9th Circuit

Abraham Lincoln told a story about a lawyer who tried to establish that a calf had five legs by calling its tail a leg. But the calf had only four legs, Lincoln observed, because calling a tail a leg does not make it so…. Heeding Lincoln’s wisdom, and the requirements of the Copyright Act, we conclude that merely calling someone a copyright owner does not make it so.

– Judge Richard Clifton, writing for a unanimous panel of the Ninth Circuit in Righthaven LLC v. Hoehn.

(Additional commentary about this interesting case, after the jump.)

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Just married civil unioned!

* Underneath this jurist’s robe you’ll find a sling. Justice Stephen Breyer had to have shoulder replacement surgery this weekend thanks to his latest bike accident, but he’s expected to make a full recovery. [Associated Press]

* A Ninth Circuit judge has ruled that an assistant federal public defender and her wife are entitled to federal health benefits. Take that, DOMA. [Courthouse News Service]

* Judy Clarke, one of the nation’s best capital defense lawyers, will be joining Dzhokhar Tsarnaev’s legal team. She’s pretty good at keeping people alive, but we’ll see how this one goes for her. [Bloomberg]

* The ABA may do away with faculty tenure requirements for accreditation. No security of position? It looks like there’s a storm coming, law professors, so go get your bread and milk! [National Law Journal]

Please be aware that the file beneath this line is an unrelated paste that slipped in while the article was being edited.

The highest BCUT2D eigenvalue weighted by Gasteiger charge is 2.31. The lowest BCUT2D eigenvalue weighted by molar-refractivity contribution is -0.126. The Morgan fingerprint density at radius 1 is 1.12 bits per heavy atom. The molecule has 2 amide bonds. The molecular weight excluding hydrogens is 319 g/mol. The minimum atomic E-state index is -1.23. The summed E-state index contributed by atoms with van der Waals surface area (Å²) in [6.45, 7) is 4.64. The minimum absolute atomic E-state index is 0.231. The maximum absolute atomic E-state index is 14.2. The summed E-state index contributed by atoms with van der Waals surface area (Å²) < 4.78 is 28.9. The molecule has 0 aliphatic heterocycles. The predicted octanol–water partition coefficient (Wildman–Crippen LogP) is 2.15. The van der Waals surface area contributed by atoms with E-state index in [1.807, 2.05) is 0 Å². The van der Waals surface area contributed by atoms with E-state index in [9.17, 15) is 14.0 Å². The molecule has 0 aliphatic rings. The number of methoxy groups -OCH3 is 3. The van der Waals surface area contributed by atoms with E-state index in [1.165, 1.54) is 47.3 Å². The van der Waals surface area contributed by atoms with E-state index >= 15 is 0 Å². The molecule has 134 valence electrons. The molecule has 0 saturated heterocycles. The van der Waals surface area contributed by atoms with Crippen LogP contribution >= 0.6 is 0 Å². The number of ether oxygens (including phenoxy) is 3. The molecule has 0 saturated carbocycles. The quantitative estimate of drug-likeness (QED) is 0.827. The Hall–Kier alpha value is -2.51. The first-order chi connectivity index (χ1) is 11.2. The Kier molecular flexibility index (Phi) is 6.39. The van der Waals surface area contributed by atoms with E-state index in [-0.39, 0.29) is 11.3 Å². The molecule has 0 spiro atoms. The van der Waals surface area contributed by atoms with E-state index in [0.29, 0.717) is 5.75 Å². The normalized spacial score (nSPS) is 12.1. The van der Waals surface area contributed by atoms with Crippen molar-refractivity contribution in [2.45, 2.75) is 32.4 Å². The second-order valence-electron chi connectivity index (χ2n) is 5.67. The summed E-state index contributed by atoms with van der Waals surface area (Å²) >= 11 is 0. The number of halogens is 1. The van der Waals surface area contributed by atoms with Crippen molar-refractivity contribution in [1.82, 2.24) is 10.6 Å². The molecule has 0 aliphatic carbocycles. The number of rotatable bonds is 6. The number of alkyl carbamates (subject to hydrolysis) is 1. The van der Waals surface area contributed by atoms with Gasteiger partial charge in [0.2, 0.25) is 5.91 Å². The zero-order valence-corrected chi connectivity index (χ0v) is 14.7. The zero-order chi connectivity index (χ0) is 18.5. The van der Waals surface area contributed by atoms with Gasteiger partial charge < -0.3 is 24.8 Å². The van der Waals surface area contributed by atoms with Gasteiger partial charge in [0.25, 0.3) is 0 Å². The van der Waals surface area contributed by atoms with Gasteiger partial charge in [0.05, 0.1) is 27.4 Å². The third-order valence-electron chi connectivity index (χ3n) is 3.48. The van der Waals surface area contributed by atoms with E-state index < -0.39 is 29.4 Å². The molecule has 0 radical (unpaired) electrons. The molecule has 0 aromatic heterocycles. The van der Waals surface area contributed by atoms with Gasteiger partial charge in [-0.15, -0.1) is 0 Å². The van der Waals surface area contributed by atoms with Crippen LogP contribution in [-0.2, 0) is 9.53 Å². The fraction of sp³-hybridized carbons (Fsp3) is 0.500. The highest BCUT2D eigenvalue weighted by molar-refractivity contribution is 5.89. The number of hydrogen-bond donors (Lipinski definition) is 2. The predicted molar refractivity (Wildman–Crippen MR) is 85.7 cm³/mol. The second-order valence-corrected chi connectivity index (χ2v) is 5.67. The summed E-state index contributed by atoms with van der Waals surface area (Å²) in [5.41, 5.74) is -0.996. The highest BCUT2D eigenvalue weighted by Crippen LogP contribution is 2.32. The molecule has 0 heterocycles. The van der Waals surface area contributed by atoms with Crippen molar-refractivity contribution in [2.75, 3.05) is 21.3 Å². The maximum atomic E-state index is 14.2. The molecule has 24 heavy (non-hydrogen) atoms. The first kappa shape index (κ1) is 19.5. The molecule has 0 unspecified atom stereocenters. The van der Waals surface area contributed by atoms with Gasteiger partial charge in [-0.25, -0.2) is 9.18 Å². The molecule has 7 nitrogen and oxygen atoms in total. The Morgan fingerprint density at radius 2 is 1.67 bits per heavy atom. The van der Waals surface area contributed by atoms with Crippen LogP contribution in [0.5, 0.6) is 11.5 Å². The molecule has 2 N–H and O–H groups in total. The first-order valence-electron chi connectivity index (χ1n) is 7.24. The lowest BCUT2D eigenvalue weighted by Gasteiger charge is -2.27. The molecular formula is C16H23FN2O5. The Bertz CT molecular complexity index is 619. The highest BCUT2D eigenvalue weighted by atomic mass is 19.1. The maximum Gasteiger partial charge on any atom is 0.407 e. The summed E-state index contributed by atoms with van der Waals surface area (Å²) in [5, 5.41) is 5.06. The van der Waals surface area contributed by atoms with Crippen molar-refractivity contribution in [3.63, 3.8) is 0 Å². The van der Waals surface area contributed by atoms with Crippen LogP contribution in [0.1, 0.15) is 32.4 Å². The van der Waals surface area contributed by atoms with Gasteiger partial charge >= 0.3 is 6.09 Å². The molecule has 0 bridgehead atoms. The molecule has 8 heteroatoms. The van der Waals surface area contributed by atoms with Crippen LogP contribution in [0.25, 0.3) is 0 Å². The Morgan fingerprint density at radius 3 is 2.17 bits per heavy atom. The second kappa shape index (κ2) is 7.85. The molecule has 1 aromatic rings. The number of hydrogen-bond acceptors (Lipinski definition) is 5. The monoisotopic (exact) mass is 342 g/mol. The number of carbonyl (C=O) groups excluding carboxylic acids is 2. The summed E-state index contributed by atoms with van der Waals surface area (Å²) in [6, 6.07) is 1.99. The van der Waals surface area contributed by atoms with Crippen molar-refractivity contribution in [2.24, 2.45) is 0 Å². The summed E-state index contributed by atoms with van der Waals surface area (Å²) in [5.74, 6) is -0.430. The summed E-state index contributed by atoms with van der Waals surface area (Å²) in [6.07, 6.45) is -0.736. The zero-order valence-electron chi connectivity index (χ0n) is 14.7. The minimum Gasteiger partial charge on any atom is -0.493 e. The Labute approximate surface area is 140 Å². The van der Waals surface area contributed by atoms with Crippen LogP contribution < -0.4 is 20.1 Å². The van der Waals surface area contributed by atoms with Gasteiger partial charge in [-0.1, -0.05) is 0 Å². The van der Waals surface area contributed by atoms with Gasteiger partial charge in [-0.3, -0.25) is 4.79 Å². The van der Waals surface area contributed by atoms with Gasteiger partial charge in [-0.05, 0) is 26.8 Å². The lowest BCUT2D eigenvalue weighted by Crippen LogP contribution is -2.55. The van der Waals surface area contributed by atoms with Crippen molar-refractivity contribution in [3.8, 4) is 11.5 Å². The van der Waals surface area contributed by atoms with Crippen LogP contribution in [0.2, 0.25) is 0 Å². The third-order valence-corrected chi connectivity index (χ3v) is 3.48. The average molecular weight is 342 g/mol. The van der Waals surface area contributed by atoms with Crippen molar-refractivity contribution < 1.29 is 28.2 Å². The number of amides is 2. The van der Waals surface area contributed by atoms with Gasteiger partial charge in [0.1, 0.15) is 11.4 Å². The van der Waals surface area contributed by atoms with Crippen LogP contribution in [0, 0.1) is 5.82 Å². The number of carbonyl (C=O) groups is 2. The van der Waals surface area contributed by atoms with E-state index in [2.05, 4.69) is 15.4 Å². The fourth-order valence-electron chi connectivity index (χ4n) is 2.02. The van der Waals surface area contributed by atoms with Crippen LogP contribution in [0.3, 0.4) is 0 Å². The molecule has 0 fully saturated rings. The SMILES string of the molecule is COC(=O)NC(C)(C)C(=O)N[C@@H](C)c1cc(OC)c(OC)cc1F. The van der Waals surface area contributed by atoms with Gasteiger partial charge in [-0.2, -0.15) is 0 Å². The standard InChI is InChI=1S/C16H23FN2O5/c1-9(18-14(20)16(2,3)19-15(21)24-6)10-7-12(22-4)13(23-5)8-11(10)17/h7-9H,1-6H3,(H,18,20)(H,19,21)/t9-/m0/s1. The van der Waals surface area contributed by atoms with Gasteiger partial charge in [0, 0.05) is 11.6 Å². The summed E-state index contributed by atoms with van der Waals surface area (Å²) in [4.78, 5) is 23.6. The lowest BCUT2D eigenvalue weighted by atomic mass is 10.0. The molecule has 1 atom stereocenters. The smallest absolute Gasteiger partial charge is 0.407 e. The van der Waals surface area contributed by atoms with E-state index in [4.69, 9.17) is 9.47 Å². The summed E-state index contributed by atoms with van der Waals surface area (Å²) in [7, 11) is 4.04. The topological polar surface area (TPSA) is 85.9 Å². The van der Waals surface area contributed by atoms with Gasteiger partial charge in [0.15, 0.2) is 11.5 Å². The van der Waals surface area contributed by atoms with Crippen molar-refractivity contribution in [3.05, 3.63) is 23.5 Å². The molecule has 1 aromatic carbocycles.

* Prospective law students are being counseled to take advantage of the smaller applicant pool, but it won’t look so small when they can’t get jobs. [Law Admissions Lowdown / U.S. News & World Report]

* “Gay marriage? Hell no, let’s make all marriages civil unions.” Minnesota senators want to put couples on an even playing field — one that isn’t recognized by the government. [WSJ Law Blog (sub. req.)]

In 2010, police in Des Moines, Washington (fun fact: pronounced “də·moinz,” with a “z” sound at the end, unlike the Iowa version), twice Tasered a 4-year-old Newfoundland dog named Rosie, chased it out of its yard, and then shot it four times — with an ASSAULT RIFLE. This was an act of unchecked police brutality that made the Rodney King cops say, “Hey, hold on now.”

And the city recognized this and offered the dog’s owners $51,000.

But a federal judge jumped in and basically doubled the payout, accused the city’s attorneys of having “terrible writing,” and that’s not even the worst charge he levels….